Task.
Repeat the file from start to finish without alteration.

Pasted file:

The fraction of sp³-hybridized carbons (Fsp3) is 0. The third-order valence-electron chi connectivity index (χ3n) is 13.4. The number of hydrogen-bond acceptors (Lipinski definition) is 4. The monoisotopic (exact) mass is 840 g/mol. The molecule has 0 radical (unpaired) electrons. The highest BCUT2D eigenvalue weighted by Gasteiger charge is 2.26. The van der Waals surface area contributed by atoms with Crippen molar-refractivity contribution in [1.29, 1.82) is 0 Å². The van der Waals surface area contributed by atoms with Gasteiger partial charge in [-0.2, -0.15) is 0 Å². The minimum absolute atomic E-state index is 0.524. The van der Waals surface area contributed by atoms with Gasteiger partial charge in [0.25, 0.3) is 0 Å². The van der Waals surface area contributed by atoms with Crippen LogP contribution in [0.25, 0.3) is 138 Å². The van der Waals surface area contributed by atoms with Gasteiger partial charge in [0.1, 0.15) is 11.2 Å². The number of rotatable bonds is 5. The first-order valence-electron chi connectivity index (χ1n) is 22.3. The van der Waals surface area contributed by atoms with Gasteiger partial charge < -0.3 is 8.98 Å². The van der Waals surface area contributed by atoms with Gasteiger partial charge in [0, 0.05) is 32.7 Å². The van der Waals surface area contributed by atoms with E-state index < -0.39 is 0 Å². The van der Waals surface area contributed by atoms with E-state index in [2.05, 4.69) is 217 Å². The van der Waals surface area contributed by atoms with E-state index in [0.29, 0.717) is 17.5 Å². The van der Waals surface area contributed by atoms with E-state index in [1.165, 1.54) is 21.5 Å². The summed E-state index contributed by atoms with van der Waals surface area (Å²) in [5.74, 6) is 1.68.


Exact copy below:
The fraction of sp³-hybridized carbons (Fsp3) is 0. The third-order valence-electron chi connectivity index (χ3n) is 13.4. The number of hydrogen-bond acceptors (Lipinski definition) is 4. The monoisotopic (exact) mass is 840 g/mol. The molecule has 0 radical (unpaired) electrons. The highest BCUT2D eigenvalue weighted by Gasteiger charge is 2.26. The van der Waals surface area contributed by atoms with Crippen molar-refractivity contribution in [1.29, 1.82) is 0 Å². The van der Waals surface area contributed by atoms with Gasteiger partial charge in [-0.2, -0.15) is 0 Å². The minimum absolute atomic E-state index is 0.524. The van der Waals surface area contributed by atoms with Gasteiger partial charge in [0.25, 0.3) is 0 Å². The van der Waals surface area contributed by atoms with Crippen LogP contribution in [0.25, 0.3) is 138 Å². The van der Waals surface area contributed by atoms with Gasteiger partial charge in [0.1, 0.15) is 11.2 Å². The number of rotatable bonds is 5. The first-order valence-electron chi connectivity index (χ1n) is 22.3. The van der Waals surface area contributed by atoms with Gasteiger partial charge < -0.3 is 8.98 Å². The van der Waals surface area contributed by atoms with Gasteiger partial charge in [0, 0.05) is 32.7 Å². The van der Waals surface area contributed by atoms with E-state index < -0.39 is 0 Å². The van der Waals surface area contributed by atoms with E-state index in [2.05, 4.69) is 217 Å². The van der Waals surface area contributed by atoms with E-state index in [0.29, 0.717) is 17.5 Å². The van der Waals surface area contributed by atoms with E-state index in [1.165, 1.54) is 21.5 Å². The summed E-state index contributed by atoms with van der Waals surface area (Å²) in [5.74, 6) is 1.68.